Technology

Most of the 100 million people who signed up for Threads stopped using it


Man holding a smartphone that displays Meta's Threads app.

Getty Images | NurPhoto

Meta’s new Twitter competitor, Threads, is looking for ways to keep users interested after more than half of the people who signed up for the text-based platform stopped actively using the app, Meta CEO Mark Zuckerberg reportedly told employees in a company town hall yesterday. Threads launched on July 5 and signed up over 100 million users in less than five days, buoyed by user frustration with Elon Musk-owned Twitter.

“Obviously, if you have more than 100 million people sign up, ideally it would be awesome if all of them or even half of them stuck around. We’re not there yet,” Zuckerberg told employees yesterday, according to Reuters, which listened to audio of the event.

Third-party data suggests that Threads may have lost many more than half of its active users. Daily active users for Threads on Android dropped from 49 million on July 7 to 23.6 million on July 14, and then to 12.6 million on July 23, web analytics company SimilarWeb reported.

“We don’t yet have daily numbers for iOS, but we suspect the boom-and-bust pattern is similar,” SimilarWeb wrote. “Threads took off like a rocket, with its close linkage to Instagram as the booster. However, the developers of Threads will need to fill in missing features and add some new and unique ones if they want to make checking the app a daily habit for users.”

Although losing over half of the initial users in a short period might sound discouraging, the Reuters article said Zuckerberg told employees that user retention was better than Meta executives expected. “Zuckerberg said he considered the drop-off ‘normal’ and expected retention to grow as the company adds more features to the app, including a desktop version and search functionality,” Reuters wrote.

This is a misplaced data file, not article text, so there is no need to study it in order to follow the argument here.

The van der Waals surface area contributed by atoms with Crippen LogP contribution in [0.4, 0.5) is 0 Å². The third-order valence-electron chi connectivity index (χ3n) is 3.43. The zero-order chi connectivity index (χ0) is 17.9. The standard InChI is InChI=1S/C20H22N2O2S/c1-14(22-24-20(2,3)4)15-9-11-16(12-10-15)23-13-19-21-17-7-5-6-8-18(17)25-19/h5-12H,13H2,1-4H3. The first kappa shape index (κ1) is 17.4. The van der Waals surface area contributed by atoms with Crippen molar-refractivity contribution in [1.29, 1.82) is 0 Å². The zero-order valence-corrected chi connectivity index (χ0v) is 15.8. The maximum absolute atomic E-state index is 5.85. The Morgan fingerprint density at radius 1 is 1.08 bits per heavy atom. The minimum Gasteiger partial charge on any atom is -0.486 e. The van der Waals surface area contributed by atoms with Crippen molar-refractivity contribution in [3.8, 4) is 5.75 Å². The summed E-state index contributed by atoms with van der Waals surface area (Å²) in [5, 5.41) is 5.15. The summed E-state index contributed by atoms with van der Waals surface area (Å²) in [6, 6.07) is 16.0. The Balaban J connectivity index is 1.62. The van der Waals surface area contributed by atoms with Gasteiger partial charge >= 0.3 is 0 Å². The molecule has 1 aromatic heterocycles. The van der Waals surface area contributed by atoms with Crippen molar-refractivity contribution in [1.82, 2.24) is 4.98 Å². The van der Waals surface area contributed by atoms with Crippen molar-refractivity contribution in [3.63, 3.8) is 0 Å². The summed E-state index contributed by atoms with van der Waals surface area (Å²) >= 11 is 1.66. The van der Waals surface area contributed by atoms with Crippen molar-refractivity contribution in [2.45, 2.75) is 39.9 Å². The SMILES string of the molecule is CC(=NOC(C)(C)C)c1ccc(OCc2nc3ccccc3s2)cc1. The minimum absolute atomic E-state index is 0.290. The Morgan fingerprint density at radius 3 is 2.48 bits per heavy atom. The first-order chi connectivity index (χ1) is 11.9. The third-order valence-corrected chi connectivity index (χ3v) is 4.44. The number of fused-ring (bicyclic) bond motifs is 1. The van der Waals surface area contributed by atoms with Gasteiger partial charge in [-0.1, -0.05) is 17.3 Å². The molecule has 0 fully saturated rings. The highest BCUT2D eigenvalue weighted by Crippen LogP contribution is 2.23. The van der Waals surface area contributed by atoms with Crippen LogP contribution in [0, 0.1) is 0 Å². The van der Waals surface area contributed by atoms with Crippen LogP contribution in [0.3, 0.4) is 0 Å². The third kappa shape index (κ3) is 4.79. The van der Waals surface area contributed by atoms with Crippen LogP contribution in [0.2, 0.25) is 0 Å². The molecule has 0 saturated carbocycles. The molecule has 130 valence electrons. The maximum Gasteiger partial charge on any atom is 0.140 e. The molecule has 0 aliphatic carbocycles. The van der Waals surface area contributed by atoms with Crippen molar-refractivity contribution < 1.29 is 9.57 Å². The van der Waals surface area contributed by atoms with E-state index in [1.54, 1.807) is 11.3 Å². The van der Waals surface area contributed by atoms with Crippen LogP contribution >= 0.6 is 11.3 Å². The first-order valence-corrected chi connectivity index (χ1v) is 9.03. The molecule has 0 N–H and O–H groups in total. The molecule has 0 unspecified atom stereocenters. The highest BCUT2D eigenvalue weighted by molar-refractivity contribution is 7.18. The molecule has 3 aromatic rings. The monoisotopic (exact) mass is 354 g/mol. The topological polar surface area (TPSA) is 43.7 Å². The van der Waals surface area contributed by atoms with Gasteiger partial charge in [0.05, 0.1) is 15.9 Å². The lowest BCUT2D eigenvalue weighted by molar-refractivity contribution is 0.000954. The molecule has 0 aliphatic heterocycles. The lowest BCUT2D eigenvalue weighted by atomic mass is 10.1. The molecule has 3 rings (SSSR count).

Chief Product Officer Chris Cox also spoke at the company event, reportedly saying that Meta is considering “retention-driving hooks” such as “making sure people who are on the Instagram app can see important Threads.” Threads is part of Meta’s Instagram platform, so users can create a Threads profile as part of their Instagram account.

Zuck: Threads still needs “basic functionality”

When contacted by Ars today, a Meta spokesperson pointed to Zuckerberg’s comments from Wednesday’s earnings call. Zuckerberg said:

On Threads, briefly, I’m quite optimistic about our trajectory. We saw unprecedented growth out of the gate and more importantly we’re seeing more people coming back daily than I’d expected. And now, we’re focused on retention and improving the basics. And then after that, we’ll focus on growing the community to the scale we think is possible. Only after that will we work on monetization. We’ve run this playbook many times before—with Facebook, Instagram, WhatsApp, Stories, Reels, and more—and this is as good of a start as we could have hoped for, so I’m really happy with the path we’re on here.

Zuckerberg also told investors that “Threads has been dramatically more than we expected in terms of the adoption and the rate of that… we had a small team working on [it] for a while, but it really kind of blew up and created a big opportunity immediately.”

Zuckerberg said “there’s still a lot of basic functionality to build” for Threads and talked briefly about the challenge of attracting users to new standalone apps. “We’ve tried a bunch of standalone experiences over time, and in general, we haven’t had a lot of success with building kind of standalone apps,” he said.

Threads could succeed in part because of user backlash to Musk’s changes at Twitter, now officially called “X,” Zuckerberg seemed to suggest. “It could just be that this is such an idiosyncratic case because of all of the factors that are happening around Twitter or X, I guess, it’s called now,” he said.

Threads is available in about 100 countries, including the US and UK, but is not in the European Union yet because of concerns over compliance with EU regulations. Threads has drawn privacy-related criticisms because of the amount of personal data collected by the app.